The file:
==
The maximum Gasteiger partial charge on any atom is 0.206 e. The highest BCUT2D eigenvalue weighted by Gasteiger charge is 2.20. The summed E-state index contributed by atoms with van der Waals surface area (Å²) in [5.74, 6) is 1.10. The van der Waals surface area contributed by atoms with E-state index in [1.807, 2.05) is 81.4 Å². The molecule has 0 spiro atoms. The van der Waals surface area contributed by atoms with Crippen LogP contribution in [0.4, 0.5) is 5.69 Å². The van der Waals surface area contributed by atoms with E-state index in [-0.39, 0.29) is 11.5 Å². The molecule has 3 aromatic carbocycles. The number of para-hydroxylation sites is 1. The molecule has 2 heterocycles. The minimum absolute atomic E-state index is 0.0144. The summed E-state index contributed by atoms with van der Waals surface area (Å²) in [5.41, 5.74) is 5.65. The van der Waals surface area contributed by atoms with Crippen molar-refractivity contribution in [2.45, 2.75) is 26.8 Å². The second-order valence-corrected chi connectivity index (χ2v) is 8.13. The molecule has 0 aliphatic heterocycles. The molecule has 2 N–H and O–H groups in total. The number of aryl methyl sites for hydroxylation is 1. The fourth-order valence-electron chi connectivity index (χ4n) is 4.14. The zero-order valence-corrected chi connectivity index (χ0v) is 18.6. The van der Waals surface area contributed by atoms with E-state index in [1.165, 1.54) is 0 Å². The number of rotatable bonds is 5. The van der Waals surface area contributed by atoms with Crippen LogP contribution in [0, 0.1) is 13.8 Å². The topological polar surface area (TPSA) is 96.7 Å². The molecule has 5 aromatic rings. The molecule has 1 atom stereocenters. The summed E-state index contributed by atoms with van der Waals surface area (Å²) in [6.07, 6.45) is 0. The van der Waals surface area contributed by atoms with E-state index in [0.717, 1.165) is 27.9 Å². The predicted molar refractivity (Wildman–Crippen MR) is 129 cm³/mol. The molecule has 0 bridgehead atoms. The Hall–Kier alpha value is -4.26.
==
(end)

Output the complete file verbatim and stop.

The maximum Gasteiger partial charge on any atom is 0.206 e. The highest BCUT2D eigenvalue weighted by Gasteiger charge is 2.20. The summed E-state index contributed by atoms with van der Waals surface area (Å²) in [5.74, 6) is 1.10. The van der Waals surface area contributed by atoms with E-state index in [1.807, 2.05) is 81.4 Å². The molecule has 0 spiro atoms. The van der Waals surface area contributed by atoms with Crippen LogP contribution in [0.4, 0.5) is 5.69 Å². The van der Waals surface area contributed by atoms with E-state index in [-0.39, 0.29) is 11.5 Å². The molecule has 3 aromatic carbocycles. The number of para-hydroxylation sites is 1. The molecule has 2 heterocycles. The minimum absolute atomic E-state index is 0.0144. The summed E-state index contributed by atoms with van der Waals surface area (Å²) in [5.41, 5.74) is 5.65. The van der Waals surface area contributed by atoms with Crippen molar-refractivity contribution in [2.45, 2.75) is 26.8 Å². The second-order valence-corrected chi connectivity index (χ2v) is 8.13. The molecule has 0 aliphatic heterocycles. The molecule has 2 N–H and O–H groups in total. The number of aryl methyl sites for hydroxylation is 1. The fourth-order valence-electron chi connectivity index (χ4n) is 4.14. The zero-order valence-corrected chi connectivity index (χ0v) is 18.6. The van der Waals surface area contributed by atoms with E-state index in [1.165, 1.54) is 0 Å². The number of rotatable bonds is 5. The van der Waals surface area contributed by atoms with Crippen LogP contribution in [0, 0.1) is 13.8 Å². The topological polar surface area (TPSA) is 96.7 Å². The molecule has 5 aromatic rings. The molecule has 1 atom stereocenters. The summed E-state index contributed by atoms with van der Waals surface area (Å²) in [6.07, 6.45) is 0. The van der Waals surface area contributed by atoms with E-state index in [0.717, 1.165) is 27.9 Å². The predicted molar refractivity (Wildman–Crippen MR) is 129 cm³/mol. The molecule has 0 bridgehead atoms. The Hall–Kier alpha value is -4.26.